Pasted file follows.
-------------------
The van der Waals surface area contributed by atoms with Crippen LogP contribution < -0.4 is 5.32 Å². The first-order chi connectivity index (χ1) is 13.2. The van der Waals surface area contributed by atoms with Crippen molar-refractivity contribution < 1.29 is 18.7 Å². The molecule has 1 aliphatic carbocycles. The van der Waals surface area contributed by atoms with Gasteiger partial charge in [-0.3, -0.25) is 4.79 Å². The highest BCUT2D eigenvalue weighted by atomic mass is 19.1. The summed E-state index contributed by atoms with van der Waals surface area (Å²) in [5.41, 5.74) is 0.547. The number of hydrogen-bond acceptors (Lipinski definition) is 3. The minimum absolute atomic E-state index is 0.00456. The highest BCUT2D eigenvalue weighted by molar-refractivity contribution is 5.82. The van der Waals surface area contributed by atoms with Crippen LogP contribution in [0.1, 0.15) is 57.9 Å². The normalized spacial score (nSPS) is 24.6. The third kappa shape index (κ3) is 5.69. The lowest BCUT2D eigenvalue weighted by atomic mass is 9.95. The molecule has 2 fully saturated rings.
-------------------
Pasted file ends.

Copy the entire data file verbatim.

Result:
The van der Waals surface area contributed by atoms with Crippen LogP contribution < -0.4 is 5.32 Å². The first-order chi connectivity index (χ1) is 13.2. The van der Waals surface area contributed by atoms with Crippen molar-refractivity contribution < 1.29 is 18.7 Å². The molecule has 1 aliphatic carbocycles. The van der Waals surface area contributed by atoms with Gasteiger partial charge in [-0.3, -0.25) is 4.79 Å². The highest BCUT2D eigenvalue weighted by atomic mass is 19.1. The summed E-state index contributed by atoms with van der Waals surface area (Å²) in [5.41, 5.74) is 0.547. The number of hydrogen-bond acceptors (Lipinski definition) is 3. The minimum absolute atomic E-state index is 0.00456. The highest BCUT2D eigenvalue weighted by molar-refractivity contribution is 5.82. The van der Waals surface area contributed by atoms with Crippen LogP contribution in [0.1, 0.15) is 57.9 Å². The normalized spacial score (nSPS) is 24.6. The third kappa shape index (κ3) is 5.69. The lowest BCUT2D eigenvalue weighted by atomic mass is 9.95. The molecule has 2 fully saturated rings.